This is the city block in Arica, Chile, on the left, where a huge Walmart (Lider) store was looted and virtually destroyed. It is not surprising that Walmart was targeted. In fact, the entire corporate economic structure of the economy is under attack, seen as fair game. These protests in Chile which continued for three months prior to bringing in the new year 2020, are shocking, a real wake up call, because Chile at least used to be the richest country in South America, with the most vibrant economy. These days, Chileans with money do not even need a visa to visit the USA.
Inequality is the key to understanding the Chilean situation. While the per-capita income is high, among South American countries, so is the inequality. Chile is one of the most unequal societies in the world, and this has given rise to these protests, with the lower echelons of society no longer placidly accepting what they perceive to be discrimination against them by the state, in favor of the handful of elites that own most of the economy, including large corporations, and especially large, symbolic, foreign economic entities like Walmart.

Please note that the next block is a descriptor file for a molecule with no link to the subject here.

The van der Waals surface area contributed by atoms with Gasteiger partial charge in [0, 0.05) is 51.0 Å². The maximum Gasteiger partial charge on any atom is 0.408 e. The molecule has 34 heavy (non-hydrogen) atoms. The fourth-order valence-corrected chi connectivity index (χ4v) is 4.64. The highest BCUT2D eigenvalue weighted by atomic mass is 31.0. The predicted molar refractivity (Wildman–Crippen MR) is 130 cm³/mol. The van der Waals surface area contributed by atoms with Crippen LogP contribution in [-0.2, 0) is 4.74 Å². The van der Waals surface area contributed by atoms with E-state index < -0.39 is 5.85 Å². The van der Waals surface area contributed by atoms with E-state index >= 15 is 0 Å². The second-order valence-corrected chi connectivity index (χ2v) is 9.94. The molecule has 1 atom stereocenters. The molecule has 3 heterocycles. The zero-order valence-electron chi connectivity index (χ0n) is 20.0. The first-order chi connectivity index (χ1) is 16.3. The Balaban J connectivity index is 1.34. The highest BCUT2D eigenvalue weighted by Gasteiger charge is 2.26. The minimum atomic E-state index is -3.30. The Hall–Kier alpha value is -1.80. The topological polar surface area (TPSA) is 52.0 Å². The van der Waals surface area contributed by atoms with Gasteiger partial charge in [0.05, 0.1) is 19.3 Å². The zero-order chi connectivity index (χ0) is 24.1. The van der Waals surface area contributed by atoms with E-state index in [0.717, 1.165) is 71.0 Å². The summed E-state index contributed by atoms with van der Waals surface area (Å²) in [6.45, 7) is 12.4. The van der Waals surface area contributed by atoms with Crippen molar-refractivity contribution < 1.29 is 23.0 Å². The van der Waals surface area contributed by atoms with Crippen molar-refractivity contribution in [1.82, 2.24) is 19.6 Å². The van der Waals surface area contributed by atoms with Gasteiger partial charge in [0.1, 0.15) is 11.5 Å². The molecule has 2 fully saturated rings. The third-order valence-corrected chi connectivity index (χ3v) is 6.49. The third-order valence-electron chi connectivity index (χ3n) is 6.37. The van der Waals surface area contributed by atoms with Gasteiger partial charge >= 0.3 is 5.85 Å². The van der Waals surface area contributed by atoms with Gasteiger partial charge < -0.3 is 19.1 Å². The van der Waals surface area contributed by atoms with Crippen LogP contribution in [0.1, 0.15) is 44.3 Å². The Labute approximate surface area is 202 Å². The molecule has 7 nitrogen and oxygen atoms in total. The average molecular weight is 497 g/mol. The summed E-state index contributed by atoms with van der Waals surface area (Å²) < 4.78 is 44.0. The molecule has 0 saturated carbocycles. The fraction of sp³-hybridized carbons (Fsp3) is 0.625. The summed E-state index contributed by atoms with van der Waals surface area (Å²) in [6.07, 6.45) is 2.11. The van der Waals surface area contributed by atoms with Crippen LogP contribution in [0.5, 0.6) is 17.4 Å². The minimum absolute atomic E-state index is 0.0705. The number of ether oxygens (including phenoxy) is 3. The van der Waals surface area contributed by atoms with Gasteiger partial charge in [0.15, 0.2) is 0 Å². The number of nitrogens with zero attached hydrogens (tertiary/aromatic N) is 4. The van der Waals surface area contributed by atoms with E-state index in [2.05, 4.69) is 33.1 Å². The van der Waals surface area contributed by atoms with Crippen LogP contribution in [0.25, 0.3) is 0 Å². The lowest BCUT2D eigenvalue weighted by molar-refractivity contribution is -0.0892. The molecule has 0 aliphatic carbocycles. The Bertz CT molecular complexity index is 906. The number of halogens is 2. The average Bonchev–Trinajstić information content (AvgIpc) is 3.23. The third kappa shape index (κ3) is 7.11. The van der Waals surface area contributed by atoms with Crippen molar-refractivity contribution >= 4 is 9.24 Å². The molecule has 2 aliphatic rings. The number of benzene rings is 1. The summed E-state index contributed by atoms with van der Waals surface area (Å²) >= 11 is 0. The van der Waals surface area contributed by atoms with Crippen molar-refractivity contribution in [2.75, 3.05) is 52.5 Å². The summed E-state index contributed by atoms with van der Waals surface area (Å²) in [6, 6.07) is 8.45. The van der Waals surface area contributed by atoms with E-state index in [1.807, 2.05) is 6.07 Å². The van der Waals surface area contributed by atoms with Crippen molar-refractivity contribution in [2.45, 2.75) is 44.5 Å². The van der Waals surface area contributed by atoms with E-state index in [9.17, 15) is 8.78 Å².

Ghosts of the past are also present in the conflict in Chile. Multi-generational memories are alive and well in Chile these days and there is also a sense of righting a historical wrong: addressing the overthrow of President Allende in 1972, as a result of US intervention and manipulation, and the torture and murder of thousands of Chileans by the security forces that ousted Allende who was struggling to create greater equality of opportunity in Chile.